A retired corrections officer told jurors on Wednesday that he was preparing to take his daughters to school on May 16, 2008, when he received a call from his wife.
The woman had been taken to Centennial Hills Hospital Medical Center after suffering a seizure the previous day, but something had happened during her overnight stay.
“She said that one of the nurses touched her inappropriately,” the witness said. “That’s pretty much all she told me.”
Prosecutors presented the man’s testimony during the sexual assault trial of Steven Farmer, a certified nursing assistant who is accused of victimizing five female patients at Centennial Hills Hospital. Two of those women, including the witness’ ex-wife, reported that Farmer had sexually assaulted them.
The witness said he and his wife divorced last year after 18 years of marriage. He said the effects of the 2008 assault were among the factors that caused the divorce.
After arriving at the hospital the morning of the assault, the man testified, he found his wife in her room.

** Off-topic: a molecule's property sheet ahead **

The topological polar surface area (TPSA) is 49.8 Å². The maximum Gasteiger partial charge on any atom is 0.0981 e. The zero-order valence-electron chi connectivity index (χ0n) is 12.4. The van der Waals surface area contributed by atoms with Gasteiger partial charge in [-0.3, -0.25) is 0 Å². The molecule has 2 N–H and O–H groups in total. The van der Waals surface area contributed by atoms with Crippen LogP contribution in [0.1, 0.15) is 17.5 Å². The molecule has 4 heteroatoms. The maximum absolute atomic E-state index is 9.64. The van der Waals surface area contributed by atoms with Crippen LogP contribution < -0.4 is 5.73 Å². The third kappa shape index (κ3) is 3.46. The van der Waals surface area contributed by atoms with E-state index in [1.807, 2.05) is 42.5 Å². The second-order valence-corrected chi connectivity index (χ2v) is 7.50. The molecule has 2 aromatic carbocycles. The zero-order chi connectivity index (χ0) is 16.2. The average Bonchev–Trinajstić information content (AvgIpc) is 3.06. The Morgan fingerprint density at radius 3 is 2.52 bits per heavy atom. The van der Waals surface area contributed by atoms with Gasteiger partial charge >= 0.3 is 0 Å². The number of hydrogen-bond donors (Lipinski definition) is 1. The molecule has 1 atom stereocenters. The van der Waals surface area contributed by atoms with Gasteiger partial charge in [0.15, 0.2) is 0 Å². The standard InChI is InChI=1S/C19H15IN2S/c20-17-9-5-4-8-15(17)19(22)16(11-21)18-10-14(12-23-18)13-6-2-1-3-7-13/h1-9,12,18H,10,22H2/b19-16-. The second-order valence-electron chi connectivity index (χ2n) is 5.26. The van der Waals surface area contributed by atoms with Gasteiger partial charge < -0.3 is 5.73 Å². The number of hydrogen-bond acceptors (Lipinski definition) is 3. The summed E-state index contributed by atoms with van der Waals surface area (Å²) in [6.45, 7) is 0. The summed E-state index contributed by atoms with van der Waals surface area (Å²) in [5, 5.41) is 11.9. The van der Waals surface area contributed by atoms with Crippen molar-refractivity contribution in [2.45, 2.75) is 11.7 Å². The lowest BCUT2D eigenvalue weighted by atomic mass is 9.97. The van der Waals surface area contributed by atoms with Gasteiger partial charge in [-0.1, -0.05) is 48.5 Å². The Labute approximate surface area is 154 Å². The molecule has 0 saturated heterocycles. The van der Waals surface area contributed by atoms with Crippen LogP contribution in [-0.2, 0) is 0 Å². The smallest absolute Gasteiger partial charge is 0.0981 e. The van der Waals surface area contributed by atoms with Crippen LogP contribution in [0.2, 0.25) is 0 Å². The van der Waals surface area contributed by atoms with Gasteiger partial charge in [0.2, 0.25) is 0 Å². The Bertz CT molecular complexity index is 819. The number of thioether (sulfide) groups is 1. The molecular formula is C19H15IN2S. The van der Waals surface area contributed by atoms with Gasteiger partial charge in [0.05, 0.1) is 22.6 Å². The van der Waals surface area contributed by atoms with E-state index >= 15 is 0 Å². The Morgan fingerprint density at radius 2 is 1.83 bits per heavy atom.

“She was obviously stressed, crying, upset,” he testified. “She was visibly upset.”
At his wife’s request, he called 911. He said he identified himself as a Metropolitan Police Department officer during the call because “it’s required.”
Detectives soon arrived to interview his wife, who was moved to the more-secure maternity ward.
Linda Ebbert, a sexual assault nurse, also arrived to conduct an exam.
Ebbert testified Wednesday and described the patient’s demeanor.
“She was weepy off and on throughout the examination,” the nurse said. “She was pretty devastated.”
Ebbert said the woman told her the assailant had assaulted her with his fingers and performed oral sex on her.
The nurse said she found recent, crescent-shaped lacerations in the woman’s vaginal area that were consistent with injuries caused by fingernails. Pictures of those lacerations were shown to the jury.
Nursing supervisor Lorraine Wescott also testified Wednesday. She recalled being advised on the morning of May 16, 2008, that a patient wanted to speak with her.
She then went to the patient’s room.
“I found a woman who was crying. She was clutching her phone. She was very upset,” Wescott testified.
The supervisor said she did not call police.
“I was trying to comfort the patient,” the soft-spoken witness said.
Wescott said she soon learned that the patient’s husband had called police.
The Las Vegas Review-Journal typically does not publish the names of sexual assault victims.
Contact reporter Carri Geer Thevenot at firstname.lastname@example.org or 702-384-8710. Follow @CarriGeer on Twitter.